Shamania by Marilyn MazurRelease date: February 22, 2019
How would I describe this project by Danish percussion master Marilyn Mazur? It is quite the challenge. This is my first time delving into the music of Marilyn’s arranging and composition.
In 1978, she founded Primi Band in which it was an all-female music theater ensemble that drew from the primal energies and the experimental challenges that they were about to embark on. Mazur returns to the concept once more with a project called, Shamania. The first time they performed was on July 8, 2015 at the Copenhagen Jazz Festival and playing many of the largest festivals in Europe since making their debut. It received support from the Danish Arts Council and other organizations. This here includes ten female musicians from Scandinavia.
Released on Giacomo Bruzzo’s RareNoise label, Shamania brings in the artists from the Norwegian, Swedish, and Danish Avant-Jazz scene. Bix Beiderbecke once said, “One thing I like about Jazz is that I don’t know what’s going to happen next.” Well that’s the same thing with Shamania, you never know what is going to happen from the moment you listen to this album from start to finish.
It’s also the who’s who that are on this album. Now some of them I’m not familiar with, mind you. Now with Ellen Andrea Wang, I am very familiar with her work from White Willow, Pixel, and The Opium Cartel. But there’s Lotte Anker, Percussionists Lisbeth Diers and Josefine Cronholm, keyboardist Makiko Hirabayashi, and drummer Anna Lund from Hurrakel to name a few.
Some of the aspects from Shamania comes into the sounds of Neo-Classical, Free-Jazz, Avant-Jazz, Minimal, Free Improvisations, and unexpected twists and turns that Mazur and her team would come up with next. Recorded two years ago at In Rainbow Studio in Oslo for two days on the 13th and 14th of May, the music has this crossover between Keith Tippett, Frank Zappa, Gyorgy Ligeti, Steve Reich, Philip Glass, Edgard Varese, and the Ramsey Lewis trio.
For Mazur, she brings these different textures and creating this primal yet primitive movementum. Billy Bob Thornton once mentioned about Frank Zappa’s music in the 2007 Classic Albums documentary that covered his two studio albums, Over-Nite Sensation and Apostrophe (‘) “He took different styles of music and put them together. And pointed out that there aren’t really rules about them. They’ve been set up, but we don’t have to abide by them.” Well that’s the same thing with Shamania. Mazur and the female-led ensemble threw away the rule book by having creative control and free-rein by doing whatever they want. And of course the centerpieces that are on this album, show that there’s a lot of brainstorming ideas that the musicians brought to the table.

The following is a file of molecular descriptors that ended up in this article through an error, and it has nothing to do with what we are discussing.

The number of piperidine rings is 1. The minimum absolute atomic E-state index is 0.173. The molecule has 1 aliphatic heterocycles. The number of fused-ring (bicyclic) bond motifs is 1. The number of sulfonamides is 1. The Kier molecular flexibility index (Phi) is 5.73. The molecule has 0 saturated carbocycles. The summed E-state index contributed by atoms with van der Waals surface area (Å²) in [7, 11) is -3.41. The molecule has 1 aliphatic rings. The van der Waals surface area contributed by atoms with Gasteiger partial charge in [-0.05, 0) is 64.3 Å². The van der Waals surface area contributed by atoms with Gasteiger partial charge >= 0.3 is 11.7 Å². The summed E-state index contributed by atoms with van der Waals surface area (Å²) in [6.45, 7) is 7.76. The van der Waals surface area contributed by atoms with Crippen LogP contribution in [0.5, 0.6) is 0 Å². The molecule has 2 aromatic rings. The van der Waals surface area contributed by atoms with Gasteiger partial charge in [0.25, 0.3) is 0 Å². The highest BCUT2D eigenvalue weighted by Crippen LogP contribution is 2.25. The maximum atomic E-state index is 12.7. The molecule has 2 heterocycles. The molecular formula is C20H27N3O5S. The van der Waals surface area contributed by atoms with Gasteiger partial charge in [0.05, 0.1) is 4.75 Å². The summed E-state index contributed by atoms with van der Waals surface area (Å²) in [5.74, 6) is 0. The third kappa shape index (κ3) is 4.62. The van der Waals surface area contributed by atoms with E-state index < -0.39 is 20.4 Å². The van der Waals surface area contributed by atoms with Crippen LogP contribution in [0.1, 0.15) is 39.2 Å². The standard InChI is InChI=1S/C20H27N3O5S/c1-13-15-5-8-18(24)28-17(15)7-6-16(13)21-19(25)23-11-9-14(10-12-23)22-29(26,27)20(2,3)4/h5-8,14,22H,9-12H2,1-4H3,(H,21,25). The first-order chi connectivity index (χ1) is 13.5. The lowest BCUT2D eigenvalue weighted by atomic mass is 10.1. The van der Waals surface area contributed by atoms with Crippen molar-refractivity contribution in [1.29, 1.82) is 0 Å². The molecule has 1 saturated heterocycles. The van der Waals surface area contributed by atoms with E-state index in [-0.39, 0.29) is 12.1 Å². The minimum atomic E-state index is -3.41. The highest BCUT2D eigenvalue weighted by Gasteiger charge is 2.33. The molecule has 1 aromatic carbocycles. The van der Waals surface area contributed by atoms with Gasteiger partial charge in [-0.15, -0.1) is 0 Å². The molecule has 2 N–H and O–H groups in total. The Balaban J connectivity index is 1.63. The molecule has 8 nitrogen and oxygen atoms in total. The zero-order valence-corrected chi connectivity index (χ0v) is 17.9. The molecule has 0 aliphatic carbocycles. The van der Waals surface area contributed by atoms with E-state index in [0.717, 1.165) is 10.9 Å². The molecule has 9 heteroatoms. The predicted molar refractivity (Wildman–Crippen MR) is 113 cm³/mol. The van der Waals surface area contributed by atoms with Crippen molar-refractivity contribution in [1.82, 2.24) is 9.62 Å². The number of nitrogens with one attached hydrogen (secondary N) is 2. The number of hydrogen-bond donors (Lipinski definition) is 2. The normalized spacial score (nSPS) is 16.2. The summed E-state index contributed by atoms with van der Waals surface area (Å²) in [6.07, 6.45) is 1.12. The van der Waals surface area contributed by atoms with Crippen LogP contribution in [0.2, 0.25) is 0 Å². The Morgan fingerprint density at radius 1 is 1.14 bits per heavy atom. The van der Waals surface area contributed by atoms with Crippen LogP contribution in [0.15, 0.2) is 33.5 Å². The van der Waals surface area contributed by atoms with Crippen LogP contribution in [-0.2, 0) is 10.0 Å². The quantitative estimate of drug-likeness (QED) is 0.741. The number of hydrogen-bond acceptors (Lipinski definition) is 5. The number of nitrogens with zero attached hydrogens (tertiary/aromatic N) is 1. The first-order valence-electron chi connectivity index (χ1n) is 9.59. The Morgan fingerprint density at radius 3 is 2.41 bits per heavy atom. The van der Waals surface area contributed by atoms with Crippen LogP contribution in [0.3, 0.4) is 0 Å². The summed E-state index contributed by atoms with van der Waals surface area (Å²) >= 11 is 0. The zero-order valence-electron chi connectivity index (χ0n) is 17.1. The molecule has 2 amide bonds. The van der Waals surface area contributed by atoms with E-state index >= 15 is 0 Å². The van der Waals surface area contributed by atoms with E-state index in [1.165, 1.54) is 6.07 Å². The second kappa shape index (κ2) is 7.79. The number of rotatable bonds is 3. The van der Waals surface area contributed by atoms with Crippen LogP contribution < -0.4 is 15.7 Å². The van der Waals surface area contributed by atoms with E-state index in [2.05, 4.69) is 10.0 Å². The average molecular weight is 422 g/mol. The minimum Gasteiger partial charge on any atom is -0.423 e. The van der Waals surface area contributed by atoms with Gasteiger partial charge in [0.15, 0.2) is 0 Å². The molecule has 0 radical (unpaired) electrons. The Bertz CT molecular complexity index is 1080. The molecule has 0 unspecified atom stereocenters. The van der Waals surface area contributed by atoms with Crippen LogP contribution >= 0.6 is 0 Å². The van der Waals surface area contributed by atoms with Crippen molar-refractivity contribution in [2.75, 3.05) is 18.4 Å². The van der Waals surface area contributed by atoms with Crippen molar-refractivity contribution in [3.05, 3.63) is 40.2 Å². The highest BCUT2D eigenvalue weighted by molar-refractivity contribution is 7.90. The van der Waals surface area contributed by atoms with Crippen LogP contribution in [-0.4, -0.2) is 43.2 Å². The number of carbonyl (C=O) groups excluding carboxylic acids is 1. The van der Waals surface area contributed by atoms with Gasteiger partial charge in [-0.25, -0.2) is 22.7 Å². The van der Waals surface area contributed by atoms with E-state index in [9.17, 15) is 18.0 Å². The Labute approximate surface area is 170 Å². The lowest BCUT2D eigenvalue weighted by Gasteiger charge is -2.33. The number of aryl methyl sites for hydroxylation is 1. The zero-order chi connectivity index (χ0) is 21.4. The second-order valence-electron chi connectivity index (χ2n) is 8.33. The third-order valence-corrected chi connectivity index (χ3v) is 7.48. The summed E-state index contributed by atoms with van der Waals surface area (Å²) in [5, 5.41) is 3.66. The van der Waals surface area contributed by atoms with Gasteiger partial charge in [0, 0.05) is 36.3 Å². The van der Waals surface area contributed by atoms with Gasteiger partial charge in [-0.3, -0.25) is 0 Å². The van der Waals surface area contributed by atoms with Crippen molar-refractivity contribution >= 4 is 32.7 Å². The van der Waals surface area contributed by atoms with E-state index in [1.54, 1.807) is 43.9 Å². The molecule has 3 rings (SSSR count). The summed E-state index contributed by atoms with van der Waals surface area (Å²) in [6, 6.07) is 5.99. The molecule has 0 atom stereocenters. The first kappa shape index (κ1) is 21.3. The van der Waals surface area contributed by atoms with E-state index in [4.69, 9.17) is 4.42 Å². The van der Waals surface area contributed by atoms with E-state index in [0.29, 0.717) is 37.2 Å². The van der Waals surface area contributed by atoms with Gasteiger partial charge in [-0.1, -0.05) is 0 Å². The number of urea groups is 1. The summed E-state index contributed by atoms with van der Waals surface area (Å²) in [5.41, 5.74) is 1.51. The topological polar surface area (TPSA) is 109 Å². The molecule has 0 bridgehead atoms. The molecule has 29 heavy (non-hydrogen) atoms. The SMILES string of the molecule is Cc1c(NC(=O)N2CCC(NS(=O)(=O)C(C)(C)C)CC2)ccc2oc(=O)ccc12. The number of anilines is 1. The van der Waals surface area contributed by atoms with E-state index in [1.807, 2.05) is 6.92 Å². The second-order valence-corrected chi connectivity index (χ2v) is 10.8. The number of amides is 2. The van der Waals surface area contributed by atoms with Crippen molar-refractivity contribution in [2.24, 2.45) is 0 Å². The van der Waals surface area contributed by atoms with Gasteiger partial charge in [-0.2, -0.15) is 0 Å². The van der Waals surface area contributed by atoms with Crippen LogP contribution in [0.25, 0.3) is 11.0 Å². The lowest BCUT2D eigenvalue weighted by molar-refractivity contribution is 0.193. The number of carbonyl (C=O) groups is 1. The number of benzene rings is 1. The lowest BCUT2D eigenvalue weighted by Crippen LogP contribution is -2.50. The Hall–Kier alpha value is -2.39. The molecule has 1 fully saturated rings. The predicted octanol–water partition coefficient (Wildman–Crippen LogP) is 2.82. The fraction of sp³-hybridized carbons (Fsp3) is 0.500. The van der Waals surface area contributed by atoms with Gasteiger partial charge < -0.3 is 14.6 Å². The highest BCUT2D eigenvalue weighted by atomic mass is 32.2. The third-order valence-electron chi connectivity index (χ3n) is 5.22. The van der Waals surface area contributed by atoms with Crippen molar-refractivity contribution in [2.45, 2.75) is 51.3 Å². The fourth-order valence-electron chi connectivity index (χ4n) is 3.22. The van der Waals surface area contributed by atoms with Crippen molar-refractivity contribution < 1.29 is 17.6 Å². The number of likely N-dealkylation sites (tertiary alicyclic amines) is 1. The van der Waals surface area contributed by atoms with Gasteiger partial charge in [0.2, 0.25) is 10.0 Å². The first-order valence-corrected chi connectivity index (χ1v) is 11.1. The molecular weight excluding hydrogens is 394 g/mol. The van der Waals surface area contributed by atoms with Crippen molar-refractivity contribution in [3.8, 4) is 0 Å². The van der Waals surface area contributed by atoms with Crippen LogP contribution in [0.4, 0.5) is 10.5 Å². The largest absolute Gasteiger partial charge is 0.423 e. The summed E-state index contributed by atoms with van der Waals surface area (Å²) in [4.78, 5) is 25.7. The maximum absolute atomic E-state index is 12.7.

‘Old Melody’ has these eerie sections that would send chills down the spine as the piano, strings, and sax sets up this mournful Coltrane-sque atmosphere between Anker and Sissel Vera Pettersen. It has these post-bop vibrations as the vocalizations becomes this cry for the climatic gods that makes it a mournful tug.
The vocalizations on ‘Rytmeritual’ have this middle-eastern scat set in the hottest part of the Egyptian sun before the percussions come in to raise the temperature levels go up a notch. The rhythm sections between Lund, Wang, and the horn sections create this beat-poet like groove as if the sun is finally settling down for the night for the late great Allen Ginsberg to read one of his poetry’s set with some pounding kegs ready to erupt at any second.
Marilyn gives the vocalizations on ‘Time Ritual’ by delving into this echoing effect of Ligeti’s arrangements during the final sequences of Stanley Kubrick’s ‘2001: A Space Odyssey’. It has these dark cavernous reverb’s by walking into a dangerous tightrope. And you can never tell if someone is about to cut the rope unexpectedly before the end of the watery effects and some mid-shrieking sounds that brings everything to a halt.
With ‘Shabalasa’, Marilyn, Josefine, and Lisbeth show their nod to two people, Ruth Underwood and Frank Zappa. They set up this voyage to the sound of calypso music and scat assemblies with a melodic twist. Hildegunn Oiseth’s trumpet goes into this samba vibration as the percussionists follow her down to the beaches of Brazil for a chance to relieve the stress and dance until dawn.
‘Talk for 2’ and ‘Momamajobas 2’ have some of the most craziest sax improvisations that Anker does by returning to the roots of both John Coltrane and Lol Coxhill. The intensity level increases for the percussionist to go into this hay-wiring effect on their instruments before ending in the style of the Weasles Ripped My Flesh-era with an alarming howl.
‘Space Entry Dance’ is Oiseth and Anker working together as a team by walking into the territoires of Mazur’s take of Keith Tippett’s arrangements with Centipede. The percussions increase the heat levels more with some pummeling grooves by paying their nod to the fusion-era of Miles Davis.
As I’ve mentioned earlier, this was a challenge. Mind you, Shamania is not an easy album to listen to, but what Marilyn Mazur and the female-led ensemble team has brought her, is a complete out of the blue release from RareNoiseRecords. And for them to bring it right in front of your face, is quite the risk. So if this is your first time delving into the oceans of Marilyn Mazur’s music, be prepared. Because this is a ride you will never forget.